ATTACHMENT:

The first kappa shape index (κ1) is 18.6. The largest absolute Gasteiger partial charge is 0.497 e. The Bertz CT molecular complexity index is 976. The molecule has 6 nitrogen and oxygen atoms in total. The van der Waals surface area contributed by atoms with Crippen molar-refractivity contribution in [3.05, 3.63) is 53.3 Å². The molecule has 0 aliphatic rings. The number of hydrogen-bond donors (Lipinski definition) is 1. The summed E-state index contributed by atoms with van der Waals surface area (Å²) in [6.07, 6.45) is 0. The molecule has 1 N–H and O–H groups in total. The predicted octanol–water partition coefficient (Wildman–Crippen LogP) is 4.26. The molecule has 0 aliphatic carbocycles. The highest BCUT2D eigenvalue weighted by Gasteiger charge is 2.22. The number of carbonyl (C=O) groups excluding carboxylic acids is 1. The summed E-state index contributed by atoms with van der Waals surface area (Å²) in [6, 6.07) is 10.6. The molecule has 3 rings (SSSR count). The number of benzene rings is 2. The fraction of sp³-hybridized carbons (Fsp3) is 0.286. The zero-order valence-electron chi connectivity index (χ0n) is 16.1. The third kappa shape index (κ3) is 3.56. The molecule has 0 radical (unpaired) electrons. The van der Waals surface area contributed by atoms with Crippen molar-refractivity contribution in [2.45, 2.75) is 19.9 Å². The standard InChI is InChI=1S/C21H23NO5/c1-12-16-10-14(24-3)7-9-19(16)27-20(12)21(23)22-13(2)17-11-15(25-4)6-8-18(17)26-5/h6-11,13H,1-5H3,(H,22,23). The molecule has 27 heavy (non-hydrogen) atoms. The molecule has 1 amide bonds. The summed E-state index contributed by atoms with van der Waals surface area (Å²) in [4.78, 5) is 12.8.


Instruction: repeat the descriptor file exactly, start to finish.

The first kappa shape index (κ1) is 18.6. The largest absolute Gasteiger partial charge is 0.497 e. The Bertz CT molecular complexity index is 976. The molecule has 6 nitrogen and oxygen atoms in total. The van der Waals surface area contributed by atoms with Crippen molar-refractivity contribution in [3.05, 3.63) is 53.3 Å². The molecule has 0 aliphatic rings. The number of hydrogen-bond donors (Lipinski definition) is 1. The summed E-state index contributed by atoms with van der Waals surface area (Å²) in [6.07, 6.45) is 0. The molecule has 1 N–H and O–H groups in total. The predicted octanol–water partition coefficient (Wildman–Crippen LogP) is 4.26. The molecule has 0 aliphatic carbocycles. The highest BCUT2D eigenvalue weighted by Gasteiger charge is 2.22. The number of carbonyl (C=O) groups excluding carboxylic acids is 1. The summed E-state index contributed by atoms with van der Waals surface area (Å²) in [6, 6.07) is 10.6. The molecule has 3 rings (SSSR count). The number of benzene rings is 2. The fraction of sp³-hybridized carbons (Fsp3) is 0.286. The zero-order valence-electron chi connectivity index (χ0n) is 16.1. The third kappa shape index (κ3) is 3.56. The molecule has 0 radical (unpaired) electrons. The van der Waals surface area contributed by atoms with Crippen molar-refractivity contribution in [2.45, 2.75) is 19.9 Å². The standard InChI is InChI=1S/C21H23NO5/c1-12-16-10-14(24-3)7-9-19(16)27-20(12)21(23)22-13(2)17-11-15(25-4)6-8-18(17)26-5/h6-11,13H,1-5H3,(H,22,23). The molecule has 27 heavy (non-hydrogen) atoms. The molecule has 1 amide bonds. The summed E-state index contributed by atoms with van der Waals surface area (Å²) in [4.78, 5) is 12.8.